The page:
Opportunity: Transit and Jobs in Metropolitan America,” revealed
access to jobs varied widely across metro areas:  Posted.


It's Time To End Ethanol Subsidies. America's ethanol subsidies
and tariffs are outdated, expensive and damaging. There's no good
reason we should continue offering them, and a bipartisan pair of
U.S. senators have sponsored an amendment to abolish them. There
are three subsidies and tax credits for ethanol. One of them is a
45-cent-per-gallon blender's tax credit. That subsidy alone costs
taxpayers about $6 billion a year. Another is a
54-cent-per-gallon tariff on imported ethanol, which is less
expensive than the domestic product. Posted.

At A Disadvantage. I was glad to see a Reporter editorial
addressing the seeming inconsistencies between our local
Vacaville general plan and the regional Association of Bay Area
Governments-Metropolitan Transportation Commission's "Plan Bay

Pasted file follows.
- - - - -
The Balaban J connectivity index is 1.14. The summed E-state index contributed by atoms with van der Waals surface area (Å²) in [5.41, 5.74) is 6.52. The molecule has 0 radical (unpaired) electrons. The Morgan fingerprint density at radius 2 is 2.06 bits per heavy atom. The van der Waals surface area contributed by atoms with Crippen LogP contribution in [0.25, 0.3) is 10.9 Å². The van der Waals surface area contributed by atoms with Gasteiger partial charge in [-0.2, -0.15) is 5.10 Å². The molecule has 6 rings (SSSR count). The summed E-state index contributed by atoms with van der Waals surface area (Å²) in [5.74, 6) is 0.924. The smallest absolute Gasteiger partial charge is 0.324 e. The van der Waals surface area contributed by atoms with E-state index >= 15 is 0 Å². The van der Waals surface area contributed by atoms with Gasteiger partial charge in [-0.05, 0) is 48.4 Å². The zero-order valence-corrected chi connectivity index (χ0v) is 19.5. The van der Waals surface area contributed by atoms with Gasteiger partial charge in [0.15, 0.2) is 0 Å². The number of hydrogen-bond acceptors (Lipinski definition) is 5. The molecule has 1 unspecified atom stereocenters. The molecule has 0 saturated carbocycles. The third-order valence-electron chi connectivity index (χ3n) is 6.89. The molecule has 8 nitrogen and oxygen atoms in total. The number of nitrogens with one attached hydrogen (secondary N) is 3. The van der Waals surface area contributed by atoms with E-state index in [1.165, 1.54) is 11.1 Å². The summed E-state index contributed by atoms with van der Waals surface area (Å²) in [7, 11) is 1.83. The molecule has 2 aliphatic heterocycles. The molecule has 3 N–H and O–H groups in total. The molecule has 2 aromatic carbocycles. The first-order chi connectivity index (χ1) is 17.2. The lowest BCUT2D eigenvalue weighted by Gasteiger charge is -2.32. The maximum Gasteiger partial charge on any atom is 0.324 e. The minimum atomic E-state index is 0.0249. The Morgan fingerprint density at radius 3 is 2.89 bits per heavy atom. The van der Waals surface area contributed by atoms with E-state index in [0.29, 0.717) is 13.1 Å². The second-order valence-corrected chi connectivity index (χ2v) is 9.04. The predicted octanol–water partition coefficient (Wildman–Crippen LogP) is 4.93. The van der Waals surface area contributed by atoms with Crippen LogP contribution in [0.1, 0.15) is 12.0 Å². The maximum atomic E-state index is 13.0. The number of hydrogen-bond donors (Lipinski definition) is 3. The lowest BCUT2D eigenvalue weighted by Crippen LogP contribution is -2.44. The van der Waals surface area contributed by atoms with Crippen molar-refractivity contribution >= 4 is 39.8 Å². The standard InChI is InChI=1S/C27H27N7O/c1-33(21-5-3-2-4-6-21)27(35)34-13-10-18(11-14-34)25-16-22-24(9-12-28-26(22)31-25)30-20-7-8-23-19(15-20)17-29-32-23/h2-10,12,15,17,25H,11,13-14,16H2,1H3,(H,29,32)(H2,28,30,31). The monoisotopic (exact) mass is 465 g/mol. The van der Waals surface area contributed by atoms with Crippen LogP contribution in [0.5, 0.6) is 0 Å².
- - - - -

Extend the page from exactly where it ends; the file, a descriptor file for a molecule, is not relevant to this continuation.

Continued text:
Area" ("Regional vs. Local Control," May 8.) The editorial
referred to it as a tug of war and, indeed, it is just that.
There are a couple of issues, though, that give the regional
planners a longer, stronger rope with which to tug: * Sustainable
Community Strategy: The Vacaville general plan update is subject
to 2008 state legislation governing greenhouse gas emissions and
global warming (SB 375 and AB 32). Posted.

Some Common Sense About Global Warming. Can we lay folk agree on
some uncommon common sense about this controversy over global
warming? Here are some of my musings about it. Without human
help, our globe - once it solidified and held an atmosphere - has
had a changing climate. We cannot know all its changes over
several billion years, but we know that, during recent millennia,
terrestrial, solar and maybe even cosmic forces have influenced
the overall coldness and warmth of the globe. Again, without
human help. Posted.